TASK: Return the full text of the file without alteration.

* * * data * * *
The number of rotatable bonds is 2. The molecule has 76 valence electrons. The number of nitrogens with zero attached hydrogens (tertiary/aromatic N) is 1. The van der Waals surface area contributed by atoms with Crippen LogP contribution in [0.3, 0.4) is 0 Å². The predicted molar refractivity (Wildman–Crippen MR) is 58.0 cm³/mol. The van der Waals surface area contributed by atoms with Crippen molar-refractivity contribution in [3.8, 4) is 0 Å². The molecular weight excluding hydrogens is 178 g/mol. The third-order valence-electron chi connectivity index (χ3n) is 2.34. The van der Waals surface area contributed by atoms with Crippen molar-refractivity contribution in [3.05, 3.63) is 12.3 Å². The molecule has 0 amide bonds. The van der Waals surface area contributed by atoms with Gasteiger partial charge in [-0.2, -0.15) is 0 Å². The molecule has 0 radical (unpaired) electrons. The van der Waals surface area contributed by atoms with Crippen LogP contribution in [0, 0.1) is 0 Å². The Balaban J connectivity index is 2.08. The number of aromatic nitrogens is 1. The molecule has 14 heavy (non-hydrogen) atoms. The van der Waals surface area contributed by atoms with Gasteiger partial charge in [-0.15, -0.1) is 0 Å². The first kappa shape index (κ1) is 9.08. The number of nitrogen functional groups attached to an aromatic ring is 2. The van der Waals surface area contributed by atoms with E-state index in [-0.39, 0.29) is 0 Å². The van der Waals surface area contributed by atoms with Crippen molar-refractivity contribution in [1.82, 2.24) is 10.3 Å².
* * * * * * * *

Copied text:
The number of rotatable bonds is 2. The molecule has 76 valence electrons. The number of nitrogens with zero attached hydrogens (tertiary/aromatic N) is 1. The van der Waals surface area contributed by atoms with Crippen LogP contribution in [0.3, 0.4) is 0 Å². The predicted molar refractivity (Wildman–Crippen MR) is 58.0 cm³/mol. The van der Waals surface area contributed by atoms with Crippen molar-refractivity contribution in [3.8, 4) is 0 Å². The molecular weight excluding hydrogens is 178 g/mol. The third-order valence-electron chi connectivity index (χ3n) is 2.34. The van der Waals surface area contributed by atoms with Crippen molar-refractivity contribution in [3.05, 3.63) is 12.3 Å². The molecule has 0 amide bonds. The van der Waals surface area contributed by atoms with Gasteiger partial charge in [-0.2, -0.15) is 0 Å². The molecule has 0 radical (unpaired) electrons. The van der Waals surface area contributed by atoms with Crippen LogP contribution in [0, 0.1) is 0 Å². The Balaban J connectivity index is 2.08. The number of aromatic nitrogens is 1. The molecule has 14 heavy (non-hydrogen) atoms. The van der Waals surface area contributed by atoms with Gasteiger partial charge in [-0.15, -0.1) is 0 Å². The first kappa shape index (κ1) is 9.08. The number of nitrogen functional groups attached to an aromatic ring is 2. The van der Waals surface area contributed by atoms with E-state index in [-0.39, 0.29) is 0 Å². The van der Waals surface area contributed by atoms with Crippen molar-refractivity contribution in [1.82, 2.24) is 10.3 Å².